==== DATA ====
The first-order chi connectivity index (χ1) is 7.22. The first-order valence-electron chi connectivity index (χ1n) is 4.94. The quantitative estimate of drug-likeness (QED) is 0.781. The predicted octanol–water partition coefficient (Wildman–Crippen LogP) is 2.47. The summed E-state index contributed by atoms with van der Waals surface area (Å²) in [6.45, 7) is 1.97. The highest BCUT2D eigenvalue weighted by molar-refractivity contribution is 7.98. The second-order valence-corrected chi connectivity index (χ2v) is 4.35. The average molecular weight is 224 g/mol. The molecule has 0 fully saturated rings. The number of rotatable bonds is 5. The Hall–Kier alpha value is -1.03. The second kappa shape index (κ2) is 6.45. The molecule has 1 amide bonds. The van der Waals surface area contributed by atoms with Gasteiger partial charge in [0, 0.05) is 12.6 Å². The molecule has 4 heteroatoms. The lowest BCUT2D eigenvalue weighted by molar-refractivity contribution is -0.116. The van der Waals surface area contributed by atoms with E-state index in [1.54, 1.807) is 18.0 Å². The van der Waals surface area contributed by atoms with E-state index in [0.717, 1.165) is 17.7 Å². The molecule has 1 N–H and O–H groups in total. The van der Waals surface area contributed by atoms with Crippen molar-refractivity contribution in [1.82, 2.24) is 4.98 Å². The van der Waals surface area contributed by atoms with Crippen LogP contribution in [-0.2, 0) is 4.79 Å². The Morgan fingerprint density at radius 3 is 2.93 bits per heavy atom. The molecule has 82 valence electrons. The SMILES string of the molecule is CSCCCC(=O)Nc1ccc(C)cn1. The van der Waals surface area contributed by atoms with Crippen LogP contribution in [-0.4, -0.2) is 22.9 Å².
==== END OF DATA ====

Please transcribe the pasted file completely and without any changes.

The first-order chi connectivity index (χ1) is 7.22. The first-order valence-electron chi connectivity index (χ1n) is 4.94. The quantitative estimate of drug-likeness (QED) is 0.781. The predicted octanol–water partition coefficient (Wildman–Crippen LogP) is 2.47. The summed E-state index contributed by atoms with van der Waals surface area (Å²) in [6.45, 7) is 1.97. The highest BCUT2D eigenvalue weighted by molar-refractivity contribution is 7.98. The second-order valence-corrected chi connectivity index (χ2v) is 4.35. The average molecular weight is 224 g/mol. The molecule has 0 fully saturated rings. The number of rotatable bonds is 5. The Hall–Kier alpha value is -1.03. The second kappa shape index (κ2) is 6.45. The molecule has 1 amide bonds. The van der Waals surface area contributed by atoms with Gasteiger partial charge in [0, 0.05) is 12.6 Å². The molecule has 4 heteroatoms. The lowest BCUT2D eigenvalue weighted by molar-refractivity contribution is -0.116. The van der Waals surface area contributed by atoms with E-state index in [1.54, 1.807) is 18.0 Å². The van der Waals surface area contributed by atoms with E-state index in [0.717, 1.165) is 17.7 Å². The molecule has 1 N–H and O–H groups in total. The van der Waals surface area contributed by atoms with Crippen molar-refractivity contribution in [1.82, 2.24) is 4.98 Å². The van der Waals surface area contributed by atoms with Crippen LogP contribution in [-0.2, 0) is 4.79 Å². The Morgan fingerprint density at radius 3 is 2.93 bits per heavy atom. The molecule has 82 valence electrons. The SMILES string of the molecule is CSCCCC(=O)Nc1ccc(C)cn1. The van der Waals surface area contributed by atoms with Crippen LogP contribution in [-0.4, -0.2) is 22.9 Å².